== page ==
We and Biogen are doubling down on our investment and focus in this area, because we are confident in our abilities to directly target the root causes of neurological diseases with antisense technology. We aim to take advantage of new mechanisms, new chemical classes, evaluate novel pathways and address many types of neurological diseases. In parallel, we will also continue to build and advance our own neurological diseases pipeline and plan to commercialize these drugs ourselves through an affiliate. We currently have five Ionis-owned programs for rare neurological diseases.

These are Tegsedi and LICA follow-on, AKCEA-TTR-LRx, Lafora disease, Alexander’s disease, and Charcot-Marie-Tooth. And over the next 18 months, we expect to add several more. Our antisense technology’s unique advantages make it well-suited to create drugs to treat a broad range of diseases, including neurological diseases. We have been very successful in this therapeutic area and have built an industry-leading neurological disease franchise with a blockbuster commercial drug, Spinraza, Tegsedi, under regulatory review, four drugs in development, including IONIS-TTRRx for Huntington’s disease, six drugs in preclinical studies and more than 20 discovery-stage programs.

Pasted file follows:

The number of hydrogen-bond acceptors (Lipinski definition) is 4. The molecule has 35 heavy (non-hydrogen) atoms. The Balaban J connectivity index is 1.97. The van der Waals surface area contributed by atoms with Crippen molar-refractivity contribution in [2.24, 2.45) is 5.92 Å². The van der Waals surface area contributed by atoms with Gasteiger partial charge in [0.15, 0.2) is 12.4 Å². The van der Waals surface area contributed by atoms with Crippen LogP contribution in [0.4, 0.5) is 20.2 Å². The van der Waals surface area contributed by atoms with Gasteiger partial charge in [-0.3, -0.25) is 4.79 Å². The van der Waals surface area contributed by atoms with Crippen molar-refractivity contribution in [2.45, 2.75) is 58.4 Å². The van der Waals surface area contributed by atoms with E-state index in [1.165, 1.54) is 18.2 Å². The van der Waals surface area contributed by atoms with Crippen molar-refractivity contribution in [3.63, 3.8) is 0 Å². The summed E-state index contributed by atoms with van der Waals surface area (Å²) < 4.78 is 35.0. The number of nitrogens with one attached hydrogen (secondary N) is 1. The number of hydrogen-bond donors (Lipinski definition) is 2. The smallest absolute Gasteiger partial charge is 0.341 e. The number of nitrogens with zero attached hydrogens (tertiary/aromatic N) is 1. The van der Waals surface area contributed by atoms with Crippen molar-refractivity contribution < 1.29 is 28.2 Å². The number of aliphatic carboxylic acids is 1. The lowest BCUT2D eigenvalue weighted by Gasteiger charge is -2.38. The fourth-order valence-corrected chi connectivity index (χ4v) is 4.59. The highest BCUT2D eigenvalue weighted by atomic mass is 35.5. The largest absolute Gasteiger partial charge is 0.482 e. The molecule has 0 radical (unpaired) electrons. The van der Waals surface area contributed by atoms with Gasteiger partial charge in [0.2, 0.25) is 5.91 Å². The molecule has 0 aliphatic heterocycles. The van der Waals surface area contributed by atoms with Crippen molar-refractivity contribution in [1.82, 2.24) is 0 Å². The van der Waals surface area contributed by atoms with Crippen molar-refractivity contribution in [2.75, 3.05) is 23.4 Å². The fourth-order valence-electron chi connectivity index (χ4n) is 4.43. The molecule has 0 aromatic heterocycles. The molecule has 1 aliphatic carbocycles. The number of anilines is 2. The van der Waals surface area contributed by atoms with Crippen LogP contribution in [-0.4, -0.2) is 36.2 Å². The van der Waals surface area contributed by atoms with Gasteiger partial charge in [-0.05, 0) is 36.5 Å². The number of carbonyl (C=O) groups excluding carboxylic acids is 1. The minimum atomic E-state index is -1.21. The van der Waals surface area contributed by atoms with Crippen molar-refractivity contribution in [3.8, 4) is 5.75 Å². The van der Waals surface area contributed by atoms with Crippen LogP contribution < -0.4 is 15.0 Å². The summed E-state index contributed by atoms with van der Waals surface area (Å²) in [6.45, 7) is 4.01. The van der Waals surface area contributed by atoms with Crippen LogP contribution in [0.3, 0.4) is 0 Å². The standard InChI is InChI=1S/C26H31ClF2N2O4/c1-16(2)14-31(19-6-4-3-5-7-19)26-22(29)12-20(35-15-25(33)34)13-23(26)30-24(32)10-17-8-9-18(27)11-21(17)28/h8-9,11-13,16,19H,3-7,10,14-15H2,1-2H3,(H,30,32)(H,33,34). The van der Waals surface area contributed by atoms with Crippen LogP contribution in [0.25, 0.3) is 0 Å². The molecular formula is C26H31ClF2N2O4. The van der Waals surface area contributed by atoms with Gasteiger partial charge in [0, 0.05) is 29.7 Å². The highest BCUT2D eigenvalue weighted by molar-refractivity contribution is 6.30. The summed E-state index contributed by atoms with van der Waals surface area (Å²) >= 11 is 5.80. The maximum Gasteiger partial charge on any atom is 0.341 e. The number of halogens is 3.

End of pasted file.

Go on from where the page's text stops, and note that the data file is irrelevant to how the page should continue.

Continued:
The breadth of our success in neurological diseases was recently highlighted by the major presence of our antisense drugs at the American Academy of Neurology annual meeting. Ionis researchers and study investigators gave 14 presentations on our drugs for several neurological diseases, including SMA, hereditary ATTR amyloidosis, Huntington’s disease, Alzheimer’s disease, ALS and Lafora disease. In addition, there was a signal special 2-hour session at the conference that was dedicated to antisenses, a major therapeutic platform for neurological diseases. Dr.